#1 - Improved Cardiovascular Fitness

Cardiovascular fitness is a health-related component of fitness that refers to your physical work capacity. This is your lungs ability to uptake oxygen and deliver it through blood circulation to your working muscles and vital organs.

If you have ever experienced a sensation of a tight chest or breathing difficulties when doing exercise, this means that your lungs and heart are unable to operate at the same rate that you’re working your body.

So, an improved cardiovascular fitness means that this process works more efficiently. This means that over time of regularly engaging in running on the spot, your fitness will improve. 

Improved cardiovascular fitness also means that you will be able to engage in other aerobic exercises such as regular running, hiking, swimming just to name a few. If doing this sounds attractive to you, then running in place may well be the ideal place to start. To further familiarise yourself with the components of fitness, such as cardiovascular, click here.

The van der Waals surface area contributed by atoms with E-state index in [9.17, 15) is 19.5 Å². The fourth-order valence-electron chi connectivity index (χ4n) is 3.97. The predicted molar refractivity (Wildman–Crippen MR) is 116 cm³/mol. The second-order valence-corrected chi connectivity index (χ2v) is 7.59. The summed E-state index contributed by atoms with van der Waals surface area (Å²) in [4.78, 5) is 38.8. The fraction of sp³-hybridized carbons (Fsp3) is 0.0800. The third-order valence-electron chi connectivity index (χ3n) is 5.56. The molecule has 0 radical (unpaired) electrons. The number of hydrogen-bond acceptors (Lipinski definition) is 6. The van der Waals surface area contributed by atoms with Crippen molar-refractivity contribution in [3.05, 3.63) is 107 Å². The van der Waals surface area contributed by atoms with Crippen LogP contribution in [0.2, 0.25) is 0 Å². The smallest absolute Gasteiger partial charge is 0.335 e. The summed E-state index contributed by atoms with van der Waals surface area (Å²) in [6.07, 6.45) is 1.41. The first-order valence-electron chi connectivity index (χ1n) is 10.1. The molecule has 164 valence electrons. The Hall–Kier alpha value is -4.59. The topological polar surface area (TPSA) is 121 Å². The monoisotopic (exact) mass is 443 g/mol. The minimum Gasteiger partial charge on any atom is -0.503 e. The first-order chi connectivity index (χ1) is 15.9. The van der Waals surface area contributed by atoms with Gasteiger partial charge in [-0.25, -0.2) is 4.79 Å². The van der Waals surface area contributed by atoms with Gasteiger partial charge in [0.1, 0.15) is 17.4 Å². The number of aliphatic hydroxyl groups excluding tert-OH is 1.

In summary, in answer to the question “is running on the spot good for you?”, the answer is yes. Regular running on the spot can improve your health and fitness. 

#2 - Reduces the Risk of Developing Heart Disease

Running on the spot benefits you by improving your heart health. 

The heart is a muscle that gets stronger through regular exercise. This means that the heart will be able to support working muscles and vital organs more efficiently since it is capable of pumping greater volumes of blood around the body. 

Those who engage in regular aerobic exercise, such as running in place, reduce the risk of developing coronary heart disease and experiencing heart attacks. 

Coronary heart disease can be developed as a result of the heart’s blood supply being blocked by fatty substances in the coronary arteries. It is one of the major causes of death in the world.

Regular exercise helps to reduce the risk of this happening. 

A 2003 scientific journal states that those who engage in aerobic exercise regularly are less likely to develop heart disease such as coronary heart disease. Conversely, those who live a sedentary lifestyle have an increased chance of developing such diseases.